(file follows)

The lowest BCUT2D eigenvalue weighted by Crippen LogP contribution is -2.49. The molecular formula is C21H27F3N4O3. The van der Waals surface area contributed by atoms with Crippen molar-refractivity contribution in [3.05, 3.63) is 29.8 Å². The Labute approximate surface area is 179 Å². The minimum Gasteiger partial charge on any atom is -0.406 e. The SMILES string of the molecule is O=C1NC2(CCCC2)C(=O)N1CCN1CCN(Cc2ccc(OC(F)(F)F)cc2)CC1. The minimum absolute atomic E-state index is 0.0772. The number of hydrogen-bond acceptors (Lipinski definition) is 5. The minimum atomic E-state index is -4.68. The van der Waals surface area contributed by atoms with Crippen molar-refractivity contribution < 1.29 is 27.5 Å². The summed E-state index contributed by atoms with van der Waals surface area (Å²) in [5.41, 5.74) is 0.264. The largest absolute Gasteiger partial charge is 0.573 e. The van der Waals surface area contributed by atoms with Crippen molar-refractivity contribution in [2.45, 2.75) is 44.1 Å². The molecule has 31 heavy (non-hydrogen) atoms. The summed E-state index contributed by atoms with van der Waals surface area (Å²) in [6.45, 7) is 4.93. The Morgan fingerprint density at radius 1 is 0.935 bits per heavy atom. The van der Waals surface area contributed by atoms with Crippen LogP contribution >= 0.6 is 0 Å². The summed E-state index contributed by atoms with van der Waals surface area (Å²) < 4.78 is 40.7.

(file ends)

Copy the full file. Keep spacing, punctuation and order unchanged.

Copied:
The lowest BCUT2D eigenvalue weighted by Crippen LogP contribution is -2.49. The molecular formula is C21H27F3N4O3. The van der Waals surface area contributed by atoms with Crippen molar-refractivity contribution in [3.05, 3.63) is 29.8 Å². The Labute approximate surface area is 179 Å². The minimum Gasteiger partial charge on any atom is -0.406 e. The SMILES string of the molecule is O=C1NC2(CCCC2)C(=O)N1CCN1CCN(Cc2ccc(OC(F)(F)F)cc2)CC1. The minimum absolute atomic E-state index is 0.0772. The number of hydrogen-bond acceptors (Lipinski definition) is 5. The minimum atomic E-state index is -4.68. The van der Waals surface area contributed by atoms with Crippen molar-refractivity contribution < 1.29 is 27.5 Å². The summed E-state index contributed by atoms with van der Waals surface area (Å²) in [5.41, 5.74) is 0.264. The largest absolute Gasteiger partial charge is 0.573 e. The van der Waals surface area contributed by atoms with Crippen molar-refractivity contribution in [2.45, 2.75) is 44.1 Å². The molecule has 31 heavy (non-hydrogen) atoms. The summed E-state index contributed by atoms with van der Waals surface area (Å²) in [6.45, 7) is 4.93. The Morgan fingerprint density at radius 1 is 0.935 bits per heavy atom. The van der Waals surface area contributed by atoms with Crippen LogP contribution >= 0.6 is 0 Å². The summed E-state index contributed by atoms with van der Waals surface area (Å²) < 4.78 is 40.7.